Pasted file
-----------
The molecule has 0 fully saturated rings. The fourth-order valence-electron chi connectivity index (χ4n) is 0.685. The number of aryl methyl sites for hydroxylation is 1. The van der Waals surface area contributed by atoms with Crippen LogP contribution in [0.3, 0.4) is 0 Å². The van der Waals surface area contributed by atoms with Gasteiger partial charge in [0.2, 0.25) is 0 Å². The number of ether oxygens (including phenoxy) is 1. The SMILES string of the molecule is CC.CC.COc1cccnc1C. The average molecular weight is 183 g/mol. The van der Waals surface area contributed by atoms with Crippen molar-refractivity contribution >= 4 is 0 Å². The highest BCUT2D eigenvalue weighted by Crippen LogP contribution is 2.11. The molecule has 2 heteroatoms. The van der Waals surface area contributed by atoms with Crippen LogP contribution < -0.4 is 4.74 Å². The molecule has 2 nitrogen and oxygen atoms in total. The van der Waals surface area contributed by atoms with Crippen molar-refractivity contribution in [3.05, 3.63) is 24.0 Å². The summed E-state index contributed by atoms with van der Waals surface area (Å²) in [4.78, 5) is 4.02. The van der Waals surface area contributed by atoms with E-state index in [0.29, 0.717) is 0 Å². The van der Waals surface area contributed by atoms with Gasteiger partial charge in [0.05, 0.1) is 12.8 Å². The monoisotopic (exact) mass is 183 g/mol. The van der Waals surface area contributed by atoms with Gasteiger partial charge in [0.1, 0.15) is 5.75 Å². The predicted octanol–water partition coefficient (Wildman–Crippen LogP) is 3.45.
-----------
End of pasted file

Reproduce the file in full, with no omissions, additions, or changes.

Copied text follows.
The molecule has 0 fully saturated rings. The fourth-order valence-electron chi connectivity index (χ4n) is 0.685. The number of aryl methyl sites for hydroxylation is 1. The van der Waals surface area contributed by atoms with Crippen LogP contribution in [0.3, 0.4) is 0 Å². The van der Waals surface area contributed by atoms with Gasteiger partial charge in [0.2, 0.25) is 0 Å². The number of ether oxygens (including phenoxy) is 1. The SMILES string of the molecule is CC.CC.COc1cccnc1C. The average molecular weight is 183 g/mol. The van der Waals surface area contributed by atoms with Crippen molar-refractivity contribution >= 4 is 0 Å². The highest BCUT2D eigenvalue weighted by Crippen LogP contribution is 2.11. The molecule has 2 heteroatoms. The van der Waals surface area contributed by atoms with Crippen LogP contribution < -0.4 is 4.74 Å². The molecule has 2 nitrogen and oxygen atoms in total. The van der Waals surface area contributed by atoms with Crippen molar-refractivity contribution in [3.05, 3.63) is 24.0 Å². The summed E-state index contributed by atoms with van der Waals surface area (Å²) in [4.78, 5) is 4.02. The van der Waals surface area contributed by atoms with E-state index in [0.29, 0.717) is 0 Å². The van der Waals surface area contributed by atoms with Gasteiger partial charge in [0.05, 0.1) is 12.8 Å². The monoisotopic (exact) mass is 183 g/mol. The van der Waals surface area contributed by atoms with Gasteiger partial charge in [0.1, 0.15) is 5.75 Å². The predicted octanol–water partition coefficient (Wildman–Crippen LogP) is 3.45.